Building Bridges, not Walls

UnknownThis September will mark 15 years since the terrorist attack on the World Trade Center in New York. Not yet a generation, but long enough that children who were just born are only now slipping into adolescence. So it is not surprising that there has been a flurry of books about the attack coming on the market for middle grade readers. I’ve spent the last month reading a good number of them, and one, in particular, stood out for me.

“Towers Falling” by the already accomplished author Jewell Parker Rhodes, has done a brilliant job making a difficult story compelling yet accessible for 10-year-old readers. In her capable hands, one of the most horrific tragedies in recent memory shares space with the numbing everyday tragedies so many souls on our planet endure daily.

Rhodes’ plucky protagonist, Deja, tells her first-person point-of-view narration in the short, clipped sentences you might expect from a kid who’s sharing one room in a homeless shelter with her parents and two younger siblings. Deja is mad—at the world, at her classmates, especially at her dad. His physical and mental troubles keep him unemployed and keep Deja’s family on the edge.

When Deja’s sixth grade teacher begins a month-long lesson meant to introduce the class to the upcoming 9/11 anniversary, Deja is clueless. Why is everyone staring out the window at the downtown New York skyline, looking so stricken? She’s been so busy struggling to get through every day, that she sees no purpose in looking backwards to the past.

But slowly, Deja comes to understand how the “far past” affects the “recent past” as well as the present, interwoven with the stories of her friends Ben and Sabeen, and especially in her family. The pitch-perfect characterizations of these three kids—their compassion, their vulnerabilities, and the realities of their lives in 2016—ring so true. Jewell’s feel for each one, as unique individuals, is deft. No stereotypes or tropes here.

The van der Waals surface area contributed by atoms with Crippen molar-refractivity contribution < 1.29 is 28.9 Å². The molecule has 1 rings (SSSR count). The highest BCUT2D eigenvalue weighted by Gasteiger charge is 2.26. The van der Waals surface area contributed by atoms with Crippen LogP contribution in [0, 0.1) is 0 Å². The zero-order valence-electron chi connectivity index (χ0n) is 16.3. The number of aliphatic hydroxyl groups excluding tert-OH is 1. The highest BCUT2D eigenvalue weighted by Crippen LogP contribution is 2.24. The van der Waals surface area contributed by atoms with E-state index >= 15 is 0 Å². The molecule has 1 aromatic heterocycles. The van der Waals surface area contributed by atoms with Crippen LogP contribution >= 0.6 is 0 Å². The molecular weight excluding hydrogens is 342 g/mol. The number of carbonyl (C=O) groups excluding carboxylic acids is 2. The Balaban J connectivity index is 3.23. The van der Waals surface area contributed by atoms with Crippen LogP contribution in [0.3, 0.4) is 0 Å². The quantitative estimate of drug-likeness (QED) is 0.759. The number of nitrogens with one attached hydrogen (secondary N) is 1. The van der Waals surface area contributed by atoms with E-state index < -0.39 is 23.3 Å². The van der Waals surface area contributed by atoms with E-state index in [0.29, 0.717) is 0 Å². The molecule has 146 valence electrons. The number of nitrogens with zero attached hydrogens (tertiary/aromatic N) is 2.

Perhaps it’s because of this fractious election season or maybe it’s because I’m an ex-New Yorker, but in my opinion, “Towers Falling” should be required reading for ALL Americans, not just middle graders. We need its healing now.

My Book Cover—Unveiled!

So thrilled to share a sneak peak at the beautiful book cover for my forthcoming middle grade debut “Chasing at the Surface” coming in October from Westwinds Press. Could it be more beautiful? A huge thank you to Vicki Knapton at Westwards not just for the gorgeous design but for capturing perfectly the themes of the book.

Chasing at the Surface_fc

 

Writing Real

Illustration by Suzana Apelbaum

Booksellers continue to tell us that girls will read books where the protagonist is a boy but it doesn’t work the other way around. The concept is controversial and debatable whether this is yet another self-inflicted bias perpetuated by how our society divides and compartmentalizes according to race, class, gender and ability. As author Shannon Hale notes, “I’ve heard it a hundred times with Hunger Games: “Boys, even though this is about a girl, you’ll like it!” Even though. I never heard a single time, “Girls, even though Harry Potter is about a boy, you’ll like it!” Read Shannon’s excellent post on her experiences being stamped as a writer of books intended for girls only.